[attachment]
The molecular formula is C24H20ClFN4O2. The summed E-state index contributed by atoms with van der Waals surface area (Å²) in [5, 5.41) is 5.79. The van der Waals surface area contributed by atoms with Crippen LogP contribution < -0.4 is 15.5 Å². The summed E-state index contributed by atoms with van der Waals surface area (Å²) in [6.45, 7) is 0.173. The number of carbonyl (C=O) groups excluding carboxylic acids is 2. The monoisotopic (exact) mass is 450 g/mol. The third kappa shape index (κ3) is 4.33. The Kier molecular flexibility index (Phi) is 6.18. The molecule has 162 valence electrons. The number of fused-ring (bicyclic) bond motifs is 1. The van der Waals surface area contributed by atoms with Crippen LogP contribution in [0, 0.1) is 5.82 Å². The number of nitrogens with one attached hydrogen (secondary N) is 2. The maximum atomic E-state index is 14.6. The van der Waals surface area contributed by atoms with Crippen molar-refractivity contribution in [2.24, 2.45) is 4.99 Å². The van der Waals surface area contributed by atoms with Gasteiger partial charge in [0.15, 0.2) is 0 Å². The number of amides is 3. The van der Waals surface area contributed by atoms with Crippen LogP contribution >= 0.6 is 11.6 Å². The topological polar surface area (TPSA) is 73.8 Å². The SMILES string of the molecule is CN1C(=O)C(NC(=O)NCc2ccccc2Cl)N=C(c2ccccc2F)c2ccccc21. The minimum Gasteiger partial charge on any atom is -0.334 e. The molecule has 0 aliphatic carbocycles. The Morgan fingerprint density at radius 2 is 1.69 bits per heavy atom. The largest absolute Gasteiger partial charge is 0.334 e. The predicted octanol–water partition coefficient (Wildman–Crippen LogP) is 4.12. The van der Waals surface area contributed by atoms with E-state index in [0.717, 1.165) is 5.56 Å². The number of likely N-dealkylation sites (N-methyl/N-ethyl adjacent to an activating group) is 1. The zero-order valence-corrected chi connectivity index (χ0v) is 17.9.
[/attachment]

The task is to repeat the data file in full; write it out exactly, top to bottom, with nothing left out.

The molecular formula is C24H20ClFN4O2. The summed E-state index contributed by atoms with van der Waals surface area (Å²) in [5, 5.41) is 5.79. The van der Waals surface area contributed by atoms with Crippen LogP contribution < -0.4 is 15.5 Å². The summed E-state index contributed by atoms with van der Waals surface area (Å²) in [6.45, 7) is 0.173. The number of carbonyl (C=O) groups excluding carboxylic acids is 2. The monoisotopic (exact) mass is 450 g/mol. The third kappa shape index (κ3) is 4.33. The Kier molecular flexibility index (Phi) is 6.18. The molecule has 162 valence electrons. The number of fused-ring (bicyclic) bond motifs is 1. The van der Waals surface area contributed by atoms with Crippen LogP contribution in [0, 0.1) is 5.82 Å². The number of nitrogens with one attached hydrogen (secondary N) is 2. The maximum atomic E-state index is 14.6. The van der Waals surface area contributed by atoms with Crippen molar-refractivity contribution in [2.24, 2.45) is 4.99 Å². The van der Waals surface area contributed by atoms with Gasteiger partial charge in [0.15, 0.2) is 0 Å². The number of amides is 3. The van der Waals surface area contributed by atoms with Crippen LogP contribution >= 0.6 is 11.6 Å². The topological polar surface area (TPSA) is 73.8 Å². The SMILES string of the molecule is CN1C(=O)C(NC(=O)NCc2ccccc2Cl)N=C(c2ccccc2F)c2ccccc21. The minimum Gasteiger partial charge on any atom is -0.334 e. The molecule has 0 aliphatic carbocycles. The Morgan fingerprint density at radius 2 is 1.69 bits per heavy atom. The largest absolute Gasteiger partial charge is 0.334 e. The predicted octanol–water partition coefficient (Wildman–Crippen LogP) is 4.12. The van der Waals surface area contributed by atoms with E-state index in [0.717, 1.165) is 5.56 Å². The number of likely N-dealkylation sites (N-methyl/N-ethyl adjacent to an activating group) is 1. The zero-order valence-corrected chi connectivity index (χ0v) is 17.9.